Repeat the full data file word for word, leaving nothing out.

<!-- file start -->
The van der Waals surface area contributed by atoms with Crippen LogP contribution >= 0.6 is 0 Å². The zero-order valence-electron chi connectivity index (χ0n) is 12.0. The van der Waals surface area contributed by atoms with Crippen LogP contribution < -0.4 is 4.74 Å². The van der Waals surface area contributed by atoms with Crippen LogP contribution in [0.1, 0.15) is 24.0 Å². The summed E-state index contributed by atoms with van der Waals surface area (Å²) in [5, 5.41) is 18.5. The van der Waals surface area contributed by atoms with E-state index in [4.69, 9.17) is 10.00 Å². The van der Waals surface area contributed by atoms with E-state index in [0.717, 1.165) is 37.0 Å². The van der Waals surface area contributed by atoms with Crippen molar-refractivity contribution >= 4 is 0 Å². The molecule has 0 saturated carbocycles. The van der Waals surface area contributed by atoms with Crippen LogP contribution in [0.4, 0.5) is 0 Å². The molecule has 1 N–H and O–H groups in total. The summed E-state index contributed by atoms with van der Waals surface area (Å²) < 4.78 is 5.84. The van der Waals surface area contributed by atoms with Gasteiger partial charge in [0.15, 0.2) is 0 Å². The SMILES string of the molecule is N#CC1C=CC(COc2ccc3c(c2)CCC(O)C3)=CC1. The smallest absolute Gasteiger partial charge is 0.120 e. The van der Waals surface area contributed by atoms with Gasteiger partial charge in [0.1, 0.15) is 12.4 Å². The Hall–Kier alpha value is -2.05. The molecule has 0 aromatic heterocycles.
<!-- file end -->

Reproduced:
The van der Waals surface area contributed by atoms with Crippen LogP contribution >= 0.6 is 0 Å². The zero-order valence-electron chi connectivity index (χ0n) is 12.0. The van der Waals surface area contributed by atoms with Crippen LogP contribution < -0.4 is 4.74 Å². The van der Waals surface area contributed by atoms with Crippen LogP contribution in [0.1, 0.15) is 24.0 Å². The summed E-state index contributed by atoms with van der Waals surface area (Å²) in [5, 5.41) is 18.5. The van der Waals surface area contributed by atoms with E-state index in [4.69, 9.17) is 10.00 Å². The van der Waals surface area contributed by atoms with E-state index in [0.717, 1.165) is 37.0 Å². The van der Waals surface area contributed by atoms with Crippen molar-refractivity contribution >= 4 is 0 Å². The molecule has 0 saturated carbocycles. The van der Waals surface area contributed by atoms with Crippen LogP contribution in [0.4, 0.5) is 0 Å². The molecule has 1 N–H and O–H groups in total. The summed E-state index contributed by atoms with van der Waals surface area (Å²) < 4.78 is 5.84. The van der Waals surface area contributed by atoms with Gasteiger partial charge in [0.15, 0.2) is 0 Å². The SMILES string of the molecule is N#CC1C=CC(COc2ccc3c(c2)CCC(O)C3)=CC1. The smallest absolute Gasteiger partial charge is 0.120 e. The van der Waals surface area contributed by atoms with Gasteiger partial charge in [0.1, 0.15) is 12.4 Å². The Hall–Kier alpha value is -2.05. The molecule has 0 aromatic heterocycles.